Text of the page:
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When four quantities are in arithmetical proportion, the sum of the extremes is equal to the sum of the two mean terms.
A New and Easy Introduction to the Mathematics: Containing. A system of ... - Page 272
by Ira Wanzer - 1831 - 396 pages

## A Treatise on Arithmetic ...

Noble Heath - 1855 - 468 pages
...proportion. The proportion is written thus : a . b : c . d, and is read a is to b, as c is to d. In an arithmetical proportion, the sum of the extremes is equal to the sum of the meuns : and this, which is called the fundamental property, may be thus demonstrated : Let a .6 : c...

## The Popular Educator, Volume 6

1855 - 424 pages
...— m, o+»i=o+A. So in the proportion, 12 •• 10 : : 11 -9, we have 12+9=10+11. Again, if three quantities are in arithmetical proportion, the sum of the extremes is equal to double the mean. If a--b : :b" c, then, a — fc;J с And transposing — Ь and — e, e+£=2¿. Quantities,...

## Treatise on Algebra, for the Use of Schools and Colleges

William Smyth - Algebra - 1855 - 370 pages
...with the equation b — a = d — c, from which we deduce a -j- d = b -\- c. Thus in an equidifference the sum of the extremes is equal to the sum of the means. This is the leading property of equidifferences. Reciprocally, let there be four quantities...

## Arithmetic on the Productive System: Accompanied by a Key and Cubical Blocks

Roswell Chamberlain Smith - Arithmetic - 1856 - 334 pages
...extremes 7 and 6 added together are equal to the means 5 and 8 added together, and universally — 23. IN ARITHMETICAL PROPORTION THE SUM OF THE EXTREMES is EQUAL TO THE SUM OF THE MEANS. 24. GEOMETRICAL' PROPORTION is AN EQUALITY OF GEOMETRICAL RATIOS, AND ARITHMETICAL PROPORTION...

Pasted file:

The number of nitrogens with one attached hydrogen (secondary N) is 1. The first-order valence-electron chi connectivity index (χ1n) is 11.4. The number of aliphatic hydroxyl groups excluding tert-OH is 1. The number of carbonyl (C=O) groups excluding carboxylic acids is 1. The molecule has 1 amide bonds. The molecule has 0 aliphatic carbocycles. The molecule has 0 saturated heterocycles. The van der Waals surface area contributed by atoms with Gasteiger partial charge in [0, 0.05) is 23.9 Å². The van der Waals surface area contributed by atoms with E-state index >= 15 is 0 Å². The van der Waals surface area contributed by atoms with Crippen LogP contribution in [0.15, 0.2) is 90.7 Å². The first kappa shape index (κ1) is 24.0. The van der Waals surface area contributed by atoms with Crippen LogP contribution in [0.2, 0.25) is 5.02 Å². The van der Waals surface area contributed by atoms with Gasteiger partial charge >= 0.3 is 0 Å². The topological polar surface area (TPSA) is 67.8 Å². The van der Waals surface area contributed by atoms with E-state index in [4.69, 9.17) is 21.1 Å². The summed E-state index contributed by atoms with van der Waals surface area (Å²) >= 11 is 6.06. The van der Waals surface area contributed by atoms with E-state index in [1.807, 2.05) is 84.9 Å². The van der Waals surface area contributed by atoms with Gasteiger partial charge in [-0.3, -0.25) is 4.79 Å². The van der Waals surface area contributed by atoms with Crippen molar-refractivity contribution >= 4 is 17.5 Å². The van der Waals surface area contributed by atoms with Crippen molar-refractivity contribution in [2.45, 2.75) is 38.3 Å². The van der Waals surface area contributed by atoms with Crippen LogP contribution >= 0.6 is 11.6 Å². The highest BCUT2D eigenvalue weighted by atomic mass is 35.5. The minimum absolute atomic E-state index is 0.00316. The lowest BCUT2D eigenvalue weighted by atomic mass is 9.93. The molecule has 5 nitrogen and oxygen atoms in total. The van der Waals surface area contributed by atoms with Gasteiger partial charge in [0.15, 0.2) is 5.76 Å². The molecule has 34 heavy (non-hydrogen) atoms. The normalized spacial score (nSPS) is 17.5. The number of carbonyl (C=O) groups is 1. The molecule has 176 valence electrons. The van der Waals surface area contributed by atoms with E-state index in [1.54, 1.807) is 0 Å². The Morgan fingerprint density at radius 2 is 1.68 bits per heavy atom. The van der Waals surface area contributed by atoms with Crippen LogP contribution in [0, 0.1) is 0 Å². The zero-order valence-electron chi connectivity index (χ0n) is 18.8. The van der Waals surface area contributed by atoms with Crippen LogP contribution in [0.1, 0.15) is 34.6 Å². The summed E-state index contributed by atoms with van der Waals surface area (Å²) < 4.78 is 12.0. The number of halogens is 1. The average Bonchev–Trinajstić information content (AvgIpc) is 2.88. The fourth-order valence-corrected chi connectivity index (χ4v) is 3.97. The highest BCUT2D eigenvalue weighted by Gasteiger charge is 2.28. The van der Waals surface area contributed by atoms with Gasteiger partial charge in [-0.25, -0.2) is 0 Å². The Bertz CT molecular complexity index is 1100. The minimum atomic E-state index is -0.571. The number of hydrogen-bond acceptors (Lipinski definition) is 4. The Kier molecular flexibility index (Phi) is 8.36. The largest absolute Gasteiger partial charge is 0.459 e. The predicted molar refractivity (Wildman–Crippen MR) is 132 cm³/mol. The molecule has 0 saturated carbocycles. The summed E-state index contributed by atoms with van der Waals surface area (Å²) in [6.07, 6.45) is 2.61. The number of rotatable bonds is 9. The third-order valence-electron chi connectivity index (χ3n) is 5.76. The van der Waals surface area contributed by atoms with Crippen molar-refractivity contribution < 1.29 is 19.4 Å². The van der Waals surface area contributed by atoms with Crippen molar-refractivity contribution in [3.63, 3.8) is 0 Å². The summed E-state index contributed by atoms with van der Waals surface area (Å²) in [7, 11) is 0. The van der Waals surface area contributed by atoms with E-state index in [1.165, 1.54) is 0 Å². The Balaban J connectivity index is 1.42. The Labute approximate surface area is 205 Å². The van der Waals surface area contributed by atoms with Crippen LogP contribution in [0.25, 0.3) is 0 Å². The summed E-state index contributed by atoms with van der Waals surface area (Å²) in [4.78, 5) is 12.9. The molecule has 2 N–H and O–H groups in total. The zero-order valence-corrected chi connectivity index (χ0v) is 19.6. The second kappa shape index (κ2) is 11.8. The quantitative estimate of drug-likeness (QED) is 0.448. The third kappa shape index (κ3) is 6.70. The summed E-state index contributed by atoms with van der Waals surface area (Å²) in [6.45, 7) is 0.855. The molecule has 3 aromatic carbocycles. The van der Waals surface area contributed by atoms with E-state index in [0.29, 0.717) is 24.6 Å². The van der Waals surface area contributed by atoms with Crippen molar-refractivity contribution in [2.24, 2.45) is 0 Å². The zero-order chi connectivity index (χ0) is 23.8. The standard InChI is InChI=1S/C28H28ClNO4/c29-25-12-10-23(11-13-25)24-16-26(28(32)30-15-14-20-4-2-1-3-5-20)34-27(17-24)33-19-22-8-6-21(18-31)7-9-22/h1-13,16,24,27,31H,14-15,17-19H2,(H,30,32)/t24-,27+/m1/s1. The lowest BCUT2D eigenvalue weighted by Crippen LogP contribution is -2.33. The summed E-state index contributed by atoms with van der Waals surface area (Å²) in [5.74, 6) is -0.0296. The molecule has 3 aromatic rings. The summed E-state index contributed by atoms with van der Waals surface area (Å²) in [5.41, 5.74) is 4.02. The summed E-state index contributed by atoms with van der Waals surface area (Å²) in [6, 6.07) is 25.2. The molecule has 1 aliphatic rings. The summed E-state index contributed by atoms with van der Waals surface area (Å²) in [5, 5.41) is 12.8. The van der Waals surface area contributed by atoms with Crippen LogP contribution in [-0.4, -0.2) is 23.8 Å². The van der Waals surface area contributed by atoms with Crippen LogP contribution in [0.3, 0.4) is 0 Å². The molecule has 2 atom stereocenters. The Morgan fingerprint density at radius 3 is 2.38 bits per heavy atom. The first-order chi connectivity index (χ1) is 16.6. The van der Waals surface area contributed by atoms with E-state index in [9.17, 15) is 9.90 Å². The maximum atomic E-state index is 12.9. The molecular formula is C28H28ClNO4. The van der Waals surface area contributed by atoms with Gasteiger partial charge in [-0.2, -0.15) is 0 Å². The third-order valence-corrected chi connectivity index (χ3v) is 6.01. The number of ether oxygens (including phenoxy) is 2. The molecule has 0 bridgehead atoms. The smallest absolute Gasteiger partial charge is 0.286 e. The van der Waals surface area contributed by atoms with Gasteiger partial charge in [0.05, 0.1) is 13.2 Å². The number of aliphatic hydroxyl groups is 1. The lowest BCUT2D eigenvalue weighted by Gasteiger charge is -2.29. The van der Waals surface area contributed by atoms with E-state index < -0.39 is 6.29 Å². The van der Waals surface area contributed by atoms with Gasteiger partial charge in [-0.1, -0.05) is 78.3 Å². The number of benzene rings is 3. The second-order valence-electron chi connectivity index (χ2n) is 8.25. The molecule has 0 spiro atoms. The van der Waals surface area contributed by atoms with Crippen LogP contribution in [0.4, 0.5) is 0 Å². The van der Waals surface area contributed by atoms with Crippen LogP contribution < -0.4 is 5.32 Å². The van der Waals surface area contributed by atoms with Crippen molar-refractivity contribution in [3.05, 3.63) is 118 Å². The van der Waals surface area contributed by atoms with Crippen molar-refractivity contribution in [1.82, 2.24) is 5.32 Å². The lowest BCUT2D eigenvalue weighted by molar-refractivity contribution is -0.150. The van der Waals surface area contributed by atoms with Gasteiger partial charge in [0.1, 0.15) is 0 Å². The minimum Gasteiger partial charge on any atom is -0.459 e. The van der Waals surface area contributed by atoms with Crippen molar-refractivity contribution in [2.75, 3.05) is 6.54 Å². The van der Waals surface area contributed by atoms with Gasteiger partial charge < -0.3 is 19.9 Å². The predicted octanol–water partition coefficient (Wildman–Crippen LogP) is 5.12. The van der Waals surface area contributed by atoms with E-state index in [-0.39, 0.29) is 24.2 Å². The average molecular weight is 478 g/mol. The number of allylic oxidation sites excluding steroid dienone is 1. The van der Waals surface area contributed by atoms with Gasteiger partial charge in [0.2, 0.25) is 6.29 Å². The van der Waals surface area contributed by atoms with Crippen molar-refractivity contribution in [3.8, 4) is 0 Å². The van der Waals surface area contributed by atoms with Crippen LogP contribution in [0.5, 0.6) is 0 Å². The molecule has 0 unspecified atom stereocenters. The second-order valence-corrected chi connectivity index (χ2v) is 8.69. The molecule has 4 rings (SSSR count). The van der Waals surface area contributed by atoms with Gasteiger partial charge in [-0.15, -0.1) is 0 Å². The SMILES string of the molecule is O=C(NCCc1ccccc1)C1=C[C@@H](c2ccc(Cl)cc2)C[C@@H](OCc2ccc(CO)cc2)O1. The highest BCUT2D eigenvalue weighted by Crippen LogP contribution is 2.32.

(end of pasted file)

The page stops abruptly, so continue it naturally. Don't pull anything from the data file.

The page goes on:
## A Treatise on Arithmetic: Through which the Entire Science Can be Most ...

Noble Heath - Arithmetic - 1856 - 472 pages
...a-(-d=6-|-c, as before. Thus, in the proportion 5 . 2 : 7 . 4, we have 5 -|- 4 = 7 + 2. Wherefore, in every arithmetical proportion the sum of the extremes is equal to the sum of the means. 453. From this fundamental property, it is evident, that we may change the places of the means...

## A Treatise on Algebra

Benedict Sestini - Algebra - 1857 - 258 pages
...= a' — b', we have Properties. ™. . 7 ., a -f b' = a' + b, so also in arithmetical proportions, The sum of the extremes is equal to the sum of the mean terms. And since from any equation, like a + b' = a' + b, we deduce a — b = a' — b', so, vice...

## A Treatise on Algebra: For the Use of Schools and Colleges

William Smyth - Algebra - 1858 - 344 pages
...the equation b — a =• d — c, from which we deduce a -\- d = b -\- c. Thus in an equidifference the sum of the extremes is equal to the sum of the means. This is the leading property of equidifferences. Reciprocally, let there be four quantities...

## A Treatise on Elementary and Higher Algebra

Theodore Strong - Algebra - 1859 - 570 pages
...decrease, the progression is said to be decreasing. (4.) If four numbers or quantities of the same kind are in arithmetical proportion, the sum of the extremes is equal to the sum of the means. For, let a, 5, c, d denote four numbers or quantities, such that we have a — b = c — d,...